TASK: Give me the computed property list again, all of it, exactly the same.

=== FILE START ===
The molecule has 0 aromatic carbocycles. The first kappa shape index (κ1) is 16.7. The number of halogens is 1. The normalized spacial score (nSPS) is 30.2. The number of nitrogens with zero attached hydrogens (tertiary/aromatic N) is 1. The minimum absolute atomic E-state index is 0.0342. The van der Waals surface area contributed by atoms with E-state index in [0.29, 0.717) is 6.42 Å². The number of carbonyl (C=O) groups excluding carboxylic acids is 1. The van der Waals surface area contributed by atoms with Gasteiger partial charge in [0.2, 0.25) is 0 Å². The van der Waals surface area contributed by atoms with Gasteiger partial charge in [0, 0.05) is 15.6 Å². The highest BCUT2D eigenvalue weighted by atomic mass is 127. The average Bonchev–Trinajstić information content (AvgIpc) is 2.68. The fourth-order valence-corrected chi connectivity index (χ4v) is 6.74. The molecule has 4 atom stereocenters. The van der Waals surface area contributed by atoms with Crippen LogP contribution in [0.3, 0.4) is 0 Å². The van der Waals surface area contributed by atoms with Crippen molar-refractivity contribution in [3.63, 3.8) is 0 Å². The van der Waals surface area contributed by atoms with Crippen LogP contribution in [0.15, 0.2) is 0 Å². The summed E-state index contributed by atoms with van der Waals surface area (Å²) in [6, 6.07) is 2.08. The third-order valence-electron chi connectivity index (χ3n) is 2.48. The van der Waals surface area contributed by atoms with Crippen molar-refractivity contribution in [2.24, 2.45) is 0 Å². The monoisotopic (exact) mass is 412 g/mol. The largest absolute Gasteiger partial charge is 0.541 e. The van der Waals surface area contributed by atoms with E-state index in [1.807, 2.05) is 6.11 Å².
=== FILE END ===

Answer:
The molecule has 0 aromatic carbocycles. The first kappa shape index (κ1) is 16.7. The number of halogens is 1. The normalized spacial score (nSPS) is 30.2. The number of nitrogens with zero attached hydrogens (tertiary/aromatic N) is 1. The minimum absolute atomic E-state index is 0.0342. The van der Waals surface area contributed by atoms with E-state index in [0.29, 0.717) is 6.42 Å². The number of carbonyl (C=O) groups excluding carboxylic acids is 1. The van der Waals surface area contributed by atoms with Gasteiger partial charge in [0.2, 0.25) is 0 Å². The van der Waals surface area contributed by atoms with Gasteiger partial charge in [0, 0.05) is 15.6 Å². The highest BCUT2D eigenvalue weighted by atomic mass is 127. The average Bonchev–Trinajstić information content (AvgIpc) is 2.68. The fourth-order valence-corrected chi connectivity index (χ4v) is 6.74. The molecule has 4 atom stereocenters. The van der Waals surface area contributed by atoms with Crippen LogP contribution in [0.3, 0.4) is 0 Å². The van der Waals surface area contributed by atoms with Crippen molar-refractivity contribution in [3.63, 3.8) is 0 Å². The van der Waals surface area contributed by atoms with Crippen LogP contribution in [0.15, 0.2) is 0 Å². The summed E-state index contributed by atoms with van der Waals surface area (Å²) in [6, 6.07) is 2.08. The third-order valence-electron chi connectivity index (χ3n) is 2.48. The van der Waals surface area contributed by atoms with Crippen molar-refractivity contribution in [2.24, 2.45) is 0 Å². The monoisotopic (exact) mass is 412 g/mol. The largest absolute Gasteiger partial charge is 0.541 e. The van der Waals surface area contributed by atoms with E-state index in [1.807, 2.05) is 6.11 Å².